“Well stated, Gordon! Don’t go soft on them. There isn’t a dealer within 180 miles of me that will even touch a truck camper because of this problem. No service and no special orders. That hurts us all.” – Gary Usher, 2015 Ford F350, 2015 Lance 1172
“It seems many RV campgrounds don’t have truck campers listed on “type of vehicle” when reserving a site. I have to list it as Class C. I always show our camper to people who stare at it and want to see it.” – Chip Collin
“I understand the points made in your article and don’t disagree with them, but am curious about the benefits of truck campers remaining a sort of secret.
I don’t see myself as an RV kind of person and like being a part of a small community of adventurers who do things off the beaten path. I feel hesitant to spread the word about how great truck campers are for the same reasons I am hesitant to tell folks where my favorite campsites are located (even though I am guilty of doing both regularly).” – Darcy Hubbard, 2014 Ram 3500, 1998 Lance Legend
“In my life so far I have owned four new truck campers and one motorhome. Now matter how bad the misrepresentation of truck campers is, I would have nothing else other than a truck camper.” – Charles Duncan, 2008 Ford F350, 2017 Arctic Fox 865
“The Go RVing marketing campaign certainly left out an important group of consumers and possible consumers who don’t need to have two full baths to have a good time. They also forgot about consumers who want to get to places that are not accessible to most Class As, Bs, Cs, or camp trailers. Great critique job!” – Laurel Wilson, 2013 Ford F-350, 2016 Four Wheel Camper Shell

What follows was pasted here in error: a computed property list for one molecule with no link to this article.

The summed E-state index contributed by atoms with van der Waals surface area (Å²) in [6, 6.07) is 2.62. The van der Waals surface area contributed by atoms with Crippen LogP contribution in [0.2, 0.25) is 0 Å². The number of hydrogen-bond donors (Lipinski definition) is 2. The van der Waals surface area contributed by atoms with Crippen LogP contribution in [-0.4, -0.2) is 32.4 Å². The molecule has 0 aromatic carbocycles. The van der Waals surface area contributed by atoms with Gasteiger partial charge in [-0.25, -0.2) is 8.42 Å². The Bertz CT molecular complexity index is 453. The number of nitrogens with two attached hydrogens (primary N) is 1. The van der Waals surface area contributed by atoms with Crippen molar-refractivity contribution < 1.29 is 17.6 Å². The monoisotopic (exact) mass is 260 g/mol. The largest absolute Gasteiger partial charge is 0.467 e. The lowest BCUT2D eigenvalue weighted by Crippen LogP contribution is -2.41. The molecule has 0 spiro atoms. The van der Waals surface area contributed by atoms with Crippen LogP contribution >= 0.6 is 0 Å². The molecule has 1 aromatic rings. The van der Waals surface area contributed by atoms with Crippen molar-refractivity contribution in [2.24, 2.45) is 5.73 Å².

“Good article. Good job. I will be curious if the industry responds.” – Bruce Ostermann
“It would seem that the combined pressure of truck camper owners and the truck camper manufacturers has to be focused on the RVIA. The reluctance to change may in part be a reluctance to admit error.” – Ed Amato, 2000 Ford F350, 2015 Northern Lite 10-2 EX-RR
“Maybe it’s time to get truck manufacturers to design a truck strictly for the truck camper industry to build a camper for; full floor, lower height, extended bed size with two more feet of length.” – William Cowgar, 2012 Ford F350, 2009 Lance 995
Editor’s Note: If the RVIA and SSI reported accurate numbers, that might actually be possible. At this time, I don’t think it will happen.
“If the RVIA requires that their inspection stickers appear on every truck camper built shouldn’t that also mean the industry association should have a very accurate reading of every unit built?
Also, if each unit manufactured is required by the state’s to have an RVIA sticker at $63 a piece, why doesn’t a portion of that money paid to RVIA not go to promote the truck camper in the industry’s marketing campaign?” – Dave Nutter, 2003 GMC 1500 Sierra, 2004 Northstar TC650
Editor’s Note: RV manufacturers are not required to be members of the RVIA. The RVIA is a private organization that is not affiliated with the government. RVIA seals are representations of a manufacturer’s compliance of federal safety codes, but are not required by the state or federal government. The reason why RVIA does not have an accurate count of truck campers built is (a) because only 7 of 22 truck camper companies are RVIA members and report sales data and (b) because only 8 states require and report truck camper registrations.
“I have just purchased my new truck in preparation for getting a truck camper this fall or next spring. I have been a loyal reader of Truck Camper Magazine and all other forums I can find on the internet.
Living in Pennsylvania, I have found that when I talk about truck campers with friends and associates they do not have a clue what I am talking about. Even some who have a travel trailer or fifth wheel camper are unclear what they are.